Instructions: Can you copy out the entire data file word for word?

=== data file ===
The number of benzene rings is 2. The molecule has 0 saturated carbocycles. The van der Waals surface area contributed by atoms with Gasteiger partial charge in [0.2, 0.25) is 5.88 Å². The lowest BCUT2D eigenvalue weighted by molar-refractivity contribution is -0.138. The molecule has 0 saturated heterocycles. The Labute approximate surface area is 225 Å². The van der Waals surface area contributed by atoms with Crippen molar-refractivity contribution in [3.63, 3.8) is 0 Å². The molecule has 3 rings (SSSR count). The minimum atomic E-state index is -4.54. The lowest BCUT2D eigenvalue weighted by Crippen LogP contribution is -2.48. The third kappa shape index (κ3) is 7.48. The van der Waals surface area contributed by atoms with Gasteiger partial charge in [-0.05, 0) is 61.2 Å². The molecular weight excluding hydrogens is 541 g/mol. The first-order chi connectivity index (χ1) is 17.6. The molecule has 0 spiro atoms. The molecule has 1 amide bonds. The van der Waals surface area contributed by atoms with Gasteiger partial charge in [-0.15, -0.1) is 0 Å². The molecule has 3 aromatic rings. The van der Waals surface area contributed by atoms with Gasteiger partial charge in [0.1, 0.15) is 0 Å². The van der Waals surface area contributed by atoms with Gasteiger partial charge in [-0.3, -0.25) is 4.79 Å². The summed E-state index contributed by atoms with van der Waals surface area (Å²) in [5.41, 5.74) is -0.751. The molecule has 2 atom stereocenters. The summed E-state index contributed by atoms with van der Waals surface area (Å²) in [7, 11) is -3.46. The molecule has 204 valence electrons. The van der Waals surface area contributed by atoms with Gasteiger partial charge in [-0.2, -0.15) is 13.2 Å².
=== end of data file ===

The number of benzene rings is 2. The molecule has 0 saturated carbocycles. The van der Waals surface area contributed by atoms with Gasteiger partial charge in [0.2, 0.25) is 5.88 Å². The lowest BCUT2D eigenvalue weighted by molar-refractivity contribution is -0.138. The molecule has 0 saturated heterocycles. The Labute approximate surface area is 225 Å². The van der Waals surface area contributed by atoms with Crippen molar-refractivity contribution in [3.63, 3.8) is 0 Å². The molecule has 3 rings (SSSR count). The minimum atomic E-state index is -4.54. The lowest BCUT2D eigenvalue weighted by Crippen LogP contribution is -2.48. The third kappa shape index (κ3) is 7.48. The van der Waals surface area contributed by atoms with Gasteiger partial charge in [-0.05, 0) is 61.2 Å². The molecular weight excluding hydrogens is 541 g/mol. The first-order chi connectivity index (χ1) is 17.6. The molecule has 0 spiro atoms. The molecule has 1 amide bonds. The van der Waals surface area contributed by atoms with Gasteiger partial charge in [-0.15, -0.1) is 0 Å². The molecule has 3 aromatic rings. The van der Waals surface area contributed by atoms with Gasteiger partial charge in [0.1, 0.15) is 0 Å². The van der Waals surface area contributed by atoms with Gasteiger partial charge in [-0.3, -0.25) is 4.79 Å². The summed E-state index contributed by atoms with van der Waals surface area (Å²) in [5.41, 5.74) is -0.751. The molecule has 2 atom stereocenters. The summed E-state index contributed by atoms with van der Waals surface area (Å²) in [7, 11) is -3.46. The molecule has 204 valence electrons. The van der Waals surface area contributed by atoms with Gasteiger partial charge in [-0.2, -0.15) is 13.2 Å².